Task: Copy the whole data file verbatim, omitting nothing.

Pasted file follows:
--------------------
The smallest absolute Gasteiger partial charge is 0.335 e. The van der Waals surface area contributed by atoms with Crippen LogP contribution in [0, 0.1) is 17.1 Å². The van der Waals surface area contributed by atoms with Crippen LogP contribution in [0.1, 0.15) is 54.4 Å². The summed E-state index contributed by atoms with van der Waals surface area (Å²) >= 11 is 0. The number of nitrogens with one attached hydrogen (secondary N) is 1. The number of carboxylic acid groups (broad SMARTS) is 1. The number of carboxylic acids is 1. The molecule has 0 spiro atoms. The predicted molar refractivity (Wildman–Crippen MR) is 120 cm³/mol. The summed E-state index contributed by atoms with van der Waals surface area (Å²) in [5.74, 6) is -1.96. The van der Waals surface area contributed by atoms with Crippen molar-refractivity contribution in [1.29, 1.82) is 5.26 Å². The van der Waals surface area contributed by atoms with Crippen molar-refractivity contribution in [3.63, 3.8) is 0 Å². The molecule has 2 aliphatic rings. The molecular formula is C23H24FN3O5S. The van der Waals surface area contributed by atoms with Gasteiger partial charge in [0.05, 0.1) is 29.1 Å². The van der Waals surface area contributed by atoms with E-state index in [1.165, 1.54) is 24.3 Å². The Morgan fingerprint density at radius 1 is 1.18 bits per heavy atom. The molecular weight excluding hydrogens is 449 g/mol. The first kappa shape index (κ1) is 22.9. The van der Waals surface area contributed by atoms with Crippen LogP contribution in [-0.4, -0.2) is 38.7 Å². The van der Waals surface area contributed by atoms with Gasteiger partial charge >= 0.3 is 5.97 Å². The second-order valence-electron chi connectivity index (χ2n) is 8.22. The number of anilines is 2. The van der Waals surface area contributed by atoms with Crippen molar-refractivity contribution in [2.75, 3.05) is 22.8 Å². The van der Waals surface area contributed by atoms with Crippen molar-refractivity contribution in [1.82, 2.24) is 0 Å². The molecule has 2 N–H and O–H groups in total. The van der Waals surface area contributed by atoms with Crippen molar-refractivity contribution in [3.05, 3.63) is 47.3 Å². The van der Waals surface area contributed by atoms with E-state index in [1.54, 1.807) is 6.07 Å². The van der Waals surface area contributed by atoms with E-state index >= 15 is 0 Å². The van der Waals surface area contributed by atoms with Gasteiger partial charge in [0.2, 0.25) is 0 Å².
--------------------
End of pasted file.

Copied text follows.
The smallest absolute Gasteiger partial charge is 0.335 e. The van der Waals surface area contributed by atoms with Crippen LogP contribution in [0, 0.1) is 17.1 Å². The van der Waals surface area contributed by atoms with Crippen LogP contribution in [0.1, 0.15) is 54.4 Å². The summed E-state index contributed by atoms with van der Waals surface area (Å²) >= 11 is 0. The number of nitrogens with one attached hydrogen (secondary N) is 1. The number of carboxylic acid groups (broad SMARTS) is 1. The number of carboxylic acids is 1. The molecule has 0 spiro atoms. The predicted molar refractivity (Wildman–Crippen MR) is 120 cm³/mol. The summed E-state index contributed by atoms with van der Waals surface area (Å²) in [5.74, 6) is -1.96. The van der Waals surface area contributed by atoms with Crippen molar-refractivity contribution in [1.29, 1.82) is 5.26 Å². The van der Waals surface area contributed by atoms with Crippen molar-refractivity contribution in [3.63, 3.8) is 0 Å². The molecule has 2 aliphatic rings. The molecular formula is C23H24FN3O5S. The van der Waals surface area contributed by atoms with Gasteiger partial charge in [0.05, 0.1) is 29.1 Å². The van der Waals surface area contributed by atoms with E-state index in [1.165, 1.54) is 24.3 Å². The Morgan fingerprint density at radius 1 is 1.18 bits per heavy atom. The molecular weight excluding hydrogens is 449 g/mol. The first kappa shape index (κ1) is 22.9. The van der Waals surface area contributed by atoms with Crippen LogP contribution in [-0.4, -0.2) is 38.7 Å². The van der Waals surface area contributed by atoms with Gasteiger partial charge >= 0.3 is 5.97 Å². The second-order valence-electron chi connectivity index (χ2n) is 8.22. The number of anilines is 2. The van der Waals surface area contributed by atoms with Crippen molar-refractivity contribution in [2.75, 3.05) is 22.8 Å². The van der Waals surface area contributed by atoms with Crippen molar-refractivity contribution in [1.82, 2.24) is 0 Å². The molecule has 2 N–H and O–H groups in total. The van der Waals surface area contributed by atoms with Crippen molar-refractivity contribution in [3.05, 3.63) is 47.3 Å². The van der Waals surface area contributed by atoms with E-state index in [1.54, 1.807) is 6.07 Å². The van der Waals surface area contributed by atoms with E-state index >= 15 is 0 Å². The van der Waals surface area contributed by atoms with Gasteiger partial charge in [0.2, 0.25) is 0 Å².